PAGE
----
Surprisingly, not everyone living in San Diego has heard (as in listened to) resident band Pinback. Just the other day, a friend asked me (music critic and knower of these things) what they’re like. It’s a tough question: Often the thing you like so much about a band is the one thing you can’t put into words. Pinback’s 1999 self-titled debut and 2001’s Blue Screen Life were intricate and refreshing, they weren’t really about anything. Like a “blue screen,” Pinback has been described as a kind of emotional canvas for whatever lick or lyric resonates most with the listener. But Summer in Abaddon, the band’s third full-length and Touch and Go debut, finds Pinback slightly more evolved, not as a band with a message, but one that’s chiseled through previous work to gain a better sense of how to project their self-awareness.
Tracks begotten in deep bass tones and dark subdued rhythms are rounded out by bouncy refrains and slower, more reflective time changes. The program runs high and low, but is never overcome by its ambition; everything from Pinback’s infectious vocal refrains and trademark bass work (meticulously chorded by co-founder Armisted Burnwell Smith IV, aka Zach, also a member of 3 Mile Pilot) to alternating layers of obscure, restrained lyrics reflect a range of extremes often difficult to arrange into a more finished sound.
Consistent with Pinback’s fluid agenda, Summer in Abaddon is a very complete release, albeit somewhat heavier and more fatalistic than their previous two albums. (Literally translated, Abaddon means destruction, ruin, or perdition.) A dreamy, bubbling bass line ejects from the spiked refrain in “Sender,” though the fragmented lyrics reveal a more obscured meaning: “Shoes crack where you walk/ Settle down/ Inside/ Outside/ Amazing/ Cut it back/ Get in some clean fresh air.” On its heels, “Syracuse” launches into more of the same as Rob Crow and Smith alternate: “I step down into sand/ Water carries us from here/ I’m fightin’ this assignment/ I’m wishin’ we fall into the well/ I’m wishin’ we fall into the world.”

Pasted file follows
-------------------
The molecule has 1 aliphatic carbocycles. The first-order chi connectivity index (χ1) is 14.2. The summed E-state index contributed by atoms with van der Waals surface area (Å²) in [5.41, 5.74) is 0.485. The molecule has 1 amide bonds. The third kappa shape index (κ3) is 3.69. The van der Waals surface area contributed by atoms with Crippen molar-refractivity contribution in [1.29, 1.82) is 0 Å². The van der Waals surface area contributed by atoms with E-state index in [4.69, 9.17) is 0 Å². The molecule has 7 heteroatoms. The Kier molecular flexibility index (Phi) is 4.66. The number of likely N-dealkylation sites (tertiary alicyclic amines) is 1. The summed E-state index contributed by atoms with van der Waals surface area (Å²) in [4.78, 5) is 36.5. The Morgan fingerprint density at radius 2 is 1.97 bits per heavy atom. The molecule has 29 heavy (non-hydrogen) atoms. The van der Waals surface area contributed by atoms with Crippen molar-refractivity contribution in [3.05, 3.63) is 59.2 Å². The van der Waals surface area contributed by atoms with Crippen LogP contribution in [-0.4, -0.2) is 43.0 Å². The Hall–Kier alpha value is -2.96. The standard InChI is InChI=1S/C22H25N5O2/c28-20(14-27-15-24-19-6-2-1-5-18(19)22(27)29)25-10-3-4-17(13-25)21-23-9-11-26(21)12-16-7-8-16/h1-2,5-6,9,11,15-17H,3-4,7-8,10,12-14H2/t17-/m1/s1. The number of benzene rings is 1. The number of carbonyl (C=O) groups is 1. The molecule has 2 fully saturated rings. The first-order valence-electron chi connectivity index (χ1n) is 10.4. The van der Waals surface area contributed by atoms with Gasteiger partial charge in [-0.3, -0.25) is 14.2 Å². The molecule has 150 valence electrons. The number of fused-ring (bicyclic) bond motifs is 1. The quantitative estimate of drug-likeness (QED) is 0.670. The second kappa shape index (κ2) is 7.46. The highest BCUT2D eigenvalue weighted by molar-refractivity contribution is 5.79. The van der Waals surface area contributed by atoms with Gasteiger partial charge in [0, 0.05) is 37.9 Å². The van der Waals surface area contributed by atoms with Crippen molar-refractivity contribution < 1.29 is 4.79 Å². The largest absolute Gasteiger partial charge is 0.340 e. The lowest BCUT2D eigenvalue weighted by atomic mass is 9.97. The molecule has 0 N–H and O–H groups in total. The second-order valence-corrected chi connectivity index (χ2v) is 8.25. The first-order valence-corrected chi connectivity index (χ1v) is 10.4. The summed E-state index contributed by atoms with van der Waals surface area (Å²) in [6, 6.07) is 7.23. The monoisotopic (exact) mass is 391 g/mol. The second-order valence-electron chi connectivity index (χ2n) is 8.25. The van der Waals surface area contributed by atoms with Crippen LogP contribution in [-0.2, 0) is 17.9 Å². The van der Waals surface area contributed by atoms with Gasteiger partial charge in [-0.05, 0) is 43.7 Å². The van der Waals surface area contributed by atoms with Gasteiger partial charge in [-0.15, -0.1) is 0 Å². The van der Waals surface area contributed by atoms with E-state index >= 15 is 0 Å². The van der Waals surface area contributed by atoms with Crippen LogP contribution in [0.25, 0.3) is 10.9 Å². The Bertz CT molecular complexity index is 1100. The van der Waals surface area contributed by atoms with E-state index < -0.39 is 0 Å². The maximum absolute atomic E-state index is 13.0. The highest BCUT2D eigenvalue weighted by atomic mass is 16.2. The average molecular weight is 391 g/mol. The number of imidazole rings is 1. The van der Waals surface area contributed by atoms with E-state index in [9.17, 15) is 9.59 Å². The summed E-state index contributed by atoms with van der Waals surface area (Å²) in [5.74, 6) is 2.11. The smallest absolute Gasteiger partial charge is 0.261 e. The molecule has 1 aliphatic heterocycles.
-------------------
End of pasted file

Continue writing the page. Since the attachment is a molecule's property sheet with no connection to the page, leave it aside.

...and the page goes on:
The lyrics may seem at first a random assemblage of thoughts and ideas, but there is an exchange happening between what is said and what is not. Songs like “Blood’s on Fire” and “AFK” waver between complex vocal interplay and strong anthemic refrains to create a space for carefully chosen words to bounce off of. While leaving enough room for interpretation, this relationship helps to define Summer in Abaddon as the exchange between song and lyric is focused, carefully planned, and perhaps a more honest reflection of Pinback than ever before.
Pinback’s rotating cast members are all famously engaged in compartmentalized lives, involved in various side projects and recording schedules within an intimate SoCal indie scene. But they’ve still managed to produce an engaging picture of life the way they see and hear it — vague, interesting, and hard to describe. Pinback is still whatever you want it to be, but it now appears they are the way they want it to be, too.